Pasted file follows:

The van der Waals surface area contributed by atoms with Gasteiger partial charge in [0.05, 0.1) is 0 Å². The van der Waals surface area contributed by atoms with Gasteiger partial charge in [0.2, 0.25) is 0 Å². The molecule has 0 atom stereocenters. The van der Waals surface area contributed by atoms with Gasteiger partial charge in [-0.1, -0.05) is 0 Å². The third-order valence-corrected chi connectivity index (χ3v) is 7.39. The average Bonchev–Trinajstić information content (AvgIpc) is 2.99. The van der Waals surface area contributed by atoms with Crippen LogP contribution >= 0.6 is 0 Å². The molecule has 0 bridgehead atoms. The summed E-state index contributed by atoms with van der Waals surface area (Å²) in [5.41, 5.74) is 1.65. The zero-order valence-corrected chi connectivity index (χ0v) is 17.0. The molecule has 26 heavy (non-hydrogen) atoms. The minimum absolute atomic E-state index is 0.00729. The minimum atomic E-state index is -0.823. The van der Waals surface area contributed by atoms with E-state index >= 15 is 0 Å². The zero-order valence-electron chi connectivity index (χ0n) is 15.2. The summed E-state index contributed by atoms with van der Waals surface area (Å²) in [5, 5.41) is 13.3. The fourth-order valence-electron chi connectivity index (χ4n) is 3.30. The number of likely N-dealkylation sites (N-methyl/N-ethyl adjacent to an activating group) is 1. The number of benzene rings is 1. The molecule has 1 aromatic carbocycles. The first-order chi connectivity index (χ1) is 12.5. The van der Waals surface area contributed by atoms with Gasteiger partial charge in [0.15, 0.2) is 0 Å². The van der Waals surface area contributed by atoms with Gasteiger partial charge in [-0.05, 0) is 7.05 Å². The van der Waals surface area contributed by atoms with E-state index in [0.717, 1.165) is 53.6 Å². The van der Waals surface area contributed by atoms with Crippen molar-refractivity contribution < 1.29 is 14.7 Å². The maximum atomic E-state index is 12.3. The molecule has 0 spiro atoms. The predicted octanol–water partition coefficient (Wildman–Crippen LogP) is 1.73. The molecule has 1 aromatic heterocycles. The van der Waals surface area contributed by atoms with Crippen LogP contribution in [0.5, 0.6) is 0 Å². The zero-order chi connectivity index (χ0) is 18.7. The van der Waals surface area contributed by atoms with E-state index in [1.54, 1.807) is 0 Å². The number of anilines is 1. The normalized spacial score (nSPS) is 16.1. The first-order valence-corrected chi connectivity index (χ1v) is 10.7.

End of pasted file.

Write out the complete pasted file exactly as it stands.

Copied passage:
The van der Waals surface area contributed by atoms with Gasteiger partial charge in [0.05, 0.1) is 0 Å². The van der Waals surface area contributed by atoms with Gasteiger partial charge in [0.2, 0.25) is 0 Å². The molecule has 0 atom stereocenters. The van der Waals surface area contributed by atoms with Gasteiger partial charge in [-0.1, -0.05) is 0 Å². The third-order valence-corrected chi connectivity index (χ3v) is 7.39. The average Bonchev–Trinajstić information content (AvgIpc) is 2.99. The van der Waals surface area contributed by atoms with Crippen LogP contribution >= 0.6 is 0 Å². The molecule has 0 bridgehead atoms. The summed E-state index contributed by atoms with van der Waals surface area (Å²) in [5.41, 5.74) is 1.65. The zero-order valence-corrected chi connectivity index (χ0v) is 17.0. The molecule has 26 heavy (non-hydrogen) atoms. The minimum absolute atomic E-state index is 0.00729. The minimum atomic E-state index is -0.823. The van der Waals surface area contributed by atoms with E-state index >= 15 is 0 Å². The zero-order valence-electron chi connectivity index (χ0n) is 15.2. The summed E-state index contributed by atoms with van der Waals surface area (Å²) in [5, 5.41) is 13.3. The fourth-order valence-electron chi connectivity index (χ4n) is 3.30. The number of likely N-dealkylation sites (N-methyl/N-ethyl adjacent to an activating group) is 1. The number of benzene rings is 1. The molecule has 1 aromatic carbocycles. The first-order chi connectivity index (χ1) is 12.5. The van der Waals surface area contributed by atoms with Gasteiger partial charge in [0.15, 0.2) is 0 Å². The van der Waals surface area contributed by atoms with Gasteiger partial charge in [-0.05, 0) is 7.05 Å². The van der Waals surface area contributed by atoms with E-state index in [0.717, 1.165) is 53.6 Å². The van der Waals surface area contributed by atoms with Crippen molar-refractivity contribution < 1.29 is 14.7 Å². The maximum atomic E-state index is 12.3. The molecule has 0 spiro atoms. The predicted octanol–water partition coefficient (Wildman–Crippen LogP) is 1.73. The molecule has 1 aromatic heterocycles. The van der Waals surface area contributed by atoms with Crippen LogP contribution in [0.5, 0.6) is 0 Å². The zero-order chi connectivity index (χ0) is 18.7. The van der Waals surface area contributed by atoms with E-state index in [1.54, 1.807) is 0 Å². The number of anilines is 1. The normalized spacial score (nSPS) is 16.1. The first-order valence-corrected chi connectivity index (χ1v) is 10.7.